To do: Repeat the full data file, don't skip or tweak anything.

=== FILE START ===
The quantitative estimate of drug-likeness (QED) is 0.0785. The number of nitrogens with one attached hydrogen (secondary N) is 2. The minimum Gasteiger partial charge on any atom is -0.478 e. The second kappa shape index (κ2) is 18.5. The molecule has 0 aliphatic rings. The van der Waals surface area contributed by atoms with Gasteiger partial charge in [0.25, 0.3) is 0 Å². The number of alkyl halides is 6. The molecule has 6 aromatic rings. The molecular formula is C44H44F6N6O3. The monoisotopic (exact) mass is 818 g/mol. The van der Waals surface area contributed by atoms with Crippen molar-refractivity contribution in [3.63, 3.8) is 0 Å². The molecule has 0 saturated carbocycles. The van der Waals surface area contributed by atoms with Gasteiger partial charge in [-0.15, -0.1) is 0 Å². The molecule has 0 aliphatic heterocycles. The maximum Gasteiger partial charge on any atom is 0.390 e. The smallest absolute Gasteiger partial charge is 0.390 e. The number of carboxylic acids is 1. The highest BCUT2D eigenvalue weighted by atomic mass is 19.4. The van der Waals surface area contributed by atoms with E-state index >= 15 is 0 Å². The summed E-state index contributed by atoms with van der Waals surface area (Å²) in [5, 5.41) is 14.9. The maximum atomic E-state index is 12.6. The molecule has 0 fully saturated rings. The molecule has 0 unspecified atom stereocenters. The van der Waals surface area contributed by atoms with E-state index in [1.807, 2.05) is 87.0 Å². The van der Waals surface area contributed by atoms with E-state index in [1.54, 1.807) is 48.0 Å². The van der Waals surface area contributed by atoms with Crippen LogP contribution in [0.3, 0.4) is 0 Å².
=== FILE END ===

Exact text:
The quantitative estimate of drug-likeness (QED) is 0.0785. The number of nitrogens with one attached hydrogen (secondary N) is 2. The minimum Gasteiger partial charge on any atom is -0.478 e. The second kappa shape index (κ2) is 18.5. The molecule has 0 aliphatic rings. The van der Waals surface area contributed by atoms with Gasteiger partial charge in [0.25, 0.3) is 0 Å². The number of alkyl halides is 6. The molecule has 6 aromatic rings. The molecular formula is C44H44F6N6O3. The monoisotopic (exact) mass is 818 g/mol. The van der Waals surface area contributed by atoms with Crippen molar-refractivity contribution in [3.63, 3.8) is 0 Å². The molecule has 0 saturated carbocycles. The van der Waals surface area contributed by atoms with Gasteiger partial charge in [-0.15, -0.1) is 0 Å². The molecule has 0 aliphatic heterocycles. The maximum Gasteiger partial charge on any atom is 0.390 e. The smallest absolute Gasteiger partial charge is 0.390 e. The number of carboxylic acids is 1. The highest BCUT2D eigenvalue weighted by atomic mass is 19.4. The van der Waals surface area contributed by atoms with E-state index >= 15 is 0 Å². The summed E-state index contributed by atoms with van der Waals surface area (Å²) in [5, 5.41) is 14.9. The maximum atomic E-state index is 12.6. The molecule has 0 fully saturated rings. The molecule has 0 unspecified atom stereocenters. The van der Waals surface area contributed by atoms with E-state index in [1.807, 2.05) is 87.0 Å². The van der Waals surface area contributed by atoms with E-state index in [1.54, 1.807) is 48.0 Å². The van der Waals surface area contributed by atoms with Crippen LogP contribution in [0.3, 0.4) is 0 Å².